Last updated on June 29th, 2023 at 10:33 am
We’re at an incredible moment in time where disability inclusion is changing the future of work more than ever before, and business leaders can no longer walk away from this issue.
Putting disability inclusion on their corporate agenda is one of the most important things a business leader can do because business is the most powerful force on the planet.
Disability has always been “the poor cousin” on the inclusion agenda, something of an outlier. We’ve never seen accelerated change for the disabled community and that isn’t acceptable. Inclusion is either everyone or not at all. You simply cannot take an à la carte approach to disability inclusion.
The Valuable 500
The Valuable 500 was formed to create a collective in business that is accountable and committed to working together to end disability exclusion. Now, there are 500 of the world’s CEOs of the most important brands representing 22 million people who will activate that change to their collective mass.
Five years ago, The Valuable 500 could not have existed. To think that we now have 500 companies standing up and representing 22 million employees across 64 sectors in 41 countries is a testament to a new appetite.
I’ve been an activist for 22 years. When I worked for Accenture as a management consultant, I was “in the disability closet.” At the time, I thought that if I spoke about my own disability openly, I wouldn’t have the same chances and opportunities as others. That was the state of the world then.
What’s different and exciting today is the younger generation is talking about disability pride. We’re starting to see inclusive design become more mainstream; we’re hearing about accessibility and captioning. We’re seeing some of the greatest talent in the tech sector owning their neurodiversity. Richard Branson, for example, talks about his dyslexia, and that has really fueled a different way of thinking. We need to hear these distinct perspectives and learn about the different ways people work within our environment.
Lived experience with disability contributes enormously to our global economy. The problem is, we don’t see it. People with disabilities are still not getting the chance to fully contribute to the global economy because there are barriers to them reaching their full potential – be it a barrier to their education, or to getting their first job.
We must ensure everyone has the same opportunity. Creating universally inclusive corporate cultures will build a universally inclusive society. However idealistic this may sound, it’s what we must aim for because half-baked inclusion is neither right nor acceptable.
When you consider that people with disabilities and their families constitute 54 percent of our global economy, it becomes evident that we simply cannot talk about employment if we don’t connect it to the value that people with disabilities bring to workplaces and businesses.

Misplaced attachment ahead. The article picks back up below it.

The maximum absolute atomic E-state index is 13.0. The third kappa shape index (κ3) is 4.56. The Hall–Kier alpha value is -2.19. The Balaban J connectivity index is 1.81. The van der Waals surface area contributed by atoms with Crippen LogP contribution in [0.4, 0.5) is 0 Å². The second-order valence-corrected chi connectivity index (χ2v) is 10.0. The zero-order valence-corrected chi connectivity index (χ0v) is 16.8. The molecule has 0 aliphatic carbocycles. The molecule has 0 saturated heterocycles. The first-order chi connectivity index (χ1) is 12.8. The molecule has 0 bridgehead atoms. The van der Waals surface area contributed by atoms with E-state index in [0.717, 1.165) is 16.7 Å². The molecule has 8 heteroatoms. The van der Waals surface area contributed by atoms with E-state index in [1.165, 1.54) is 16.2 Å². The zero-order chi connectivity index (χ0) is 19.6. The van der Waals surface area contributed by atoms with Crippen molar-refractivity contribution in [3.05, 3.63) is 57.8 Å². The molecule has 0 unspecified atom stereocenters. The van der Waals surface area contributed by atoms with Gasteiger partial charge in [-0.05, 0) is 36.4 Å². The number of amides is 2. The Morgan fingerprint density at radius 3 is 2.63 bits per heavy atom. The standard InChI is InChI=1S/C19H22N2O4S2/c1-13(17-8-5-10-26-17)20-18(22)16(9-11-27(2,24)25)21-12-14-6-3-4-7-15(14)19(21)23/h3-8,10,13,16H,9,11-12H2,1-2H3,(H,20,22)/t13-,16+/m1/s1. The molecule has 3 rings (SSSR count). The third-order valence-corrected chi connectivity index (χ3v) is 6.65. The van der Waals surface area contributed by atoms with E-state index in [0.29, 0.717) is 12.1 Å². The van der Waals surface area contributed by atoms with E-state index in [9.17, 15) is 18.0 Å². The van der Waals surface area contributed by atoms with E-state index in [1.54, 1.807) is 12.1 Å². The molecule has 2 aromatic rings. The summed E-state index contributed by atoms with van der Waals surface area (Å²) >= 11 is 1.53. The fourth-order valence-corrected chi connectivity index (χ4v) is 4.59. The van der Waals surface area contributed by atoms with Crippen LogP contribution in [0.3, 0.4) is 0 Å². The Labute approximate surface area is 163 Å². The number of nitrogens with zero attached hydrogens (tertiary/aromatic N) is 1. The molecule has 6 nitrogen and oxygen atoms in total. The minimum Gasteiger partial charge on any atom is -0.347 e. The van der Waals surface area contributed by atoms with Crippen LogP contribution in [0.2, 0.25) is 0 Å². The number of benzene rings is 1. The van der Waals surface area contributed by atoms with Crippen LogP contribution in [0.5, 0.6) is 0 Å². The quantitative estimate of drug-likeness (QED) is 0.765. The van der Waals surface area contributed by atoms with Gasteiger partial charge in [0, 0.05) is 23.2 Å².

Most Employers Are In The Dark
Most employers don’t even know the number of employees they have in their companies who have a disability – in part due to the fact that 80 percent of disabilities are invisible. Of the 22 million employees worldwide who are under The Valuable 500 umbrella, I’m sure that 12 to 15 percent of them have lived experience with disability and are hiding it.
It is not only rank-and-file employees who don’t feel safe disclosing their disability. The Valuable 500 conducted research in the U.K. with Tortoise Media, examining disability inclusion in Financial Times Stock Index 100 (FTSE100) companies. The research showed that among the FTSE100, there’s no one in a senior leadership position or higher, who self-identifies with a disability.
We also know that in business, four out of five C-Suite or senior leaders who have a disability do not disclose it. It’s clear that disability at the highest levels of power in business is still seen as something less than acceptable. The discomfort and fear that existed for me 20 years ago, is still there. What’s different now, however, is that the younger generation I mentioned earlier — the next generation of business leaders — is talking more openly about disability inclusion.
Business leaders are not machines. They are parents, siblings, friends – and ultimately, human beings. But there’s a fine balance between the human being and the business leader who must deliver to shareholders and the bottom line.
For business leaders, investing in disability inclusion requires a significant commercial rationale and return on investment. There’s ample research proving disability inclusion does deliver ROI in many ways.
What Will Your Legacy Be?
What business leaders must ask themselves is this: “What is my legacy?”. To achieve this, they must ask the people in their companies who are connected to disability, how they as a leader can do things better and how the organization as a whole can do things better. They should ask difficult questions and admit they don’t always know the answer. It is their responsibility to start the conversation, to reach out and be curious and intentional. This is how change happens.
As an activist, I refuse to keep finding problems for every solution and reasons why things cannot happen. Rather than focusing on how difficult it is to self-identify with a disability in corporate culture, we must build cultures of trust.
Intentionality and concerted effort make change happen. If we find reasons for something to be difficult, nothing will get done. I do think we’re moving forward and we should celebrate the moments and the “wins” with disability inclusion. They may yet be small, but they add up to something more than what has come before.
Caroline Casey is the founder of The Valuable 500, the world’s largest CEO collective and business movement for disability inclusion.